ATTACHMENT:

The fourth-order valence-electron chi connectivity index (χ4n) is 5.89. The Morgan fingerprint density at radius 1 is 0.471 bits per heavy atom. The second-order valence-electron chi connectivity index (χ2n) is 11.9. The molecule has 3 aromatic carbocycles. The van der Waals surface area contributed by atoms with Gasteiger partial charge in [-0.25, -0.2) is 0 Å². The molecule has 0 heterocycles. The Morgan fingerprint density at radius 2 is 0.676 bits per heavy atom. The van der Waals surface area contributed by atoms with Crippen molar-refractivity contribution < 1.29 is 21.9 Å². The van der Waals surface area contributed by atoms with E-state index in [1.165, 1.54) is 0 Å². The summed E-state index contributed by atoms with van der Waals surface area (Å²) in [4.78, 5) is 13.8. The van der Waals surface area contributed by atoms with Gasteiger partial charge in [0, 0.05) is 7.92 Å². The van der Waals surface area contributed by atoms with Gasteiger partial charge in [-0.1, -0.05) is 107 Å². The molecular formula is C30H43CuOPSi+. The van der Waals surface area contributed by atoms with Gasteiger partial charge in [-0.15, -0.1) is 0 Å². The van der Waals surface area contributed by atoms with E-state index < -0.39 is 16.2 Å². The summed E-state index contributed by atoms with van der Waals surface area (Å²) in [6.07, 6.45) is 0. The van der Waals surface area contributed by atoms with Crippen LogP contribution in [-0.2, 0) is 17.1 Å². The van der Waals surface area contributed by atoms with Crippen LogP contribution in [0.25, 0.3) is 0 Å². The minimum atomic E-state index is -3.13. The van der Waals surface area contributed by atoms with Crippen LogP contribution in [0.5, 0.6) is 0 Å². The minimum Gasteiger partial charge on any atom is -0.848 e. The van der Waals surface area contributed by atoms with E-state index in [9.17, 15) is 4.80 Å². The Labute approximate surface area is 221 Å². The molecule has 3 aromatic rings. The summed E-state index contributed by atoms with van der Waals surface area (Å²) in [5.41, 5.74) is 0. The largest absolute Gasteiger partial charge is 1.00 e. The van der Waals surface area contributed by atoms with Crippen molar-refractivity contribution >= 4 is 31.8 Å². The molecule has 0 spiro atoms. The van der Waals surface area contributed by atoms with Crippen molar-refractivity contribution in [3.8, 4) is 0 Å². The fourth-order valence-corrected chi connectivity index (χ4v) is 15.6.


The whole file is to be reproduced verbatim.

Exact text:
The fourth-order valence-electron chi connectivity index (χ4n) is 5.89. The Morgan fingerprint density at radius 1 is 0.471 bits per heavy atom. The second-order valence-electron chi connectivity index (χ2n) is 11.9. The molecule has 3 aromatic carbocycles. The van der Waals surface area contributed by atoms with Gasteiger partial charge in [-0.25, -0.2) is 0 Å². The molecule has 0 heterocycles. The Morgan fingerprint density at radius 2 is 0.676 bits per heavy atom. The van der Waals surface area contributed by atoms with Crippen molar-refractivity contribution < 1.29 is 21.9 Å². The van der Waals surface area contributed by atoms with E-state index in [1.165, 1.54) is 0 Å². The summed E-state index contributed by atoms with van der Waals surface area (Å²) in [4.78, 5) is 13.8. The van der Waals surface area contributed by atoms with Gasteiger partial charge in [0, 0.05) is 7.92 Å². The van der Waals surface area contributed by atoms with Gasteiger partial charge in [-0.1, -0.05) is 107 Å². The molecular formula is C30H43CuOPSi+. The van der Waals surface area contributed by atoms with Gasteiger partial charge in [-0.15, -0.1) is 0 Å². The van der Waals surface area contributed by atoms with E-state index < -0.39 is 16.2 Å². The summed E-state index contributed by atoms with van der Waals surface area (Å²) in [6.07, 6.45) is 0. The van der Waals surface area contributed by atoms with Crippen LogP contribution in [-0.2, 0) is 17.1 Å². The van der Waals surface area contributed by atoms with Crippen LogP contribution in [0.25, 0.3) is 0 Å². The minimum atomic E-state index is -3.13. The van der Waals surface area contributed by atoms with Crippen LogP contribution in [0.5, 0.6) is 0 Å². The minimum Gasteiger partial charge on any atom is -0.848 e. The van der Waals surface area contributed by atoms with E-state index in [9.17, 15) is 4.80 Å². The Labute approximate surface area is 221 Å². The molecule has 3 aromatic rings. The summed E-state index contributed by atoms with van der Waals surface area (Å²) in [5.41, 5.74) is 0. The largest absolute Gasteiger partial charge is 1.00 e. The van der Waals surface area contributed by atoms with Crippen molar-refractivity contribution >= 4 is 31.8 Å². The molecule has 0 spiro atoms. The van der Waals surface area contributed by atoms with Crippen molar-refractivity contribution in [3.8, 4) is 0 Å². The fourth-order valence-corrected chi connectivity index (χ4v) is 15.6.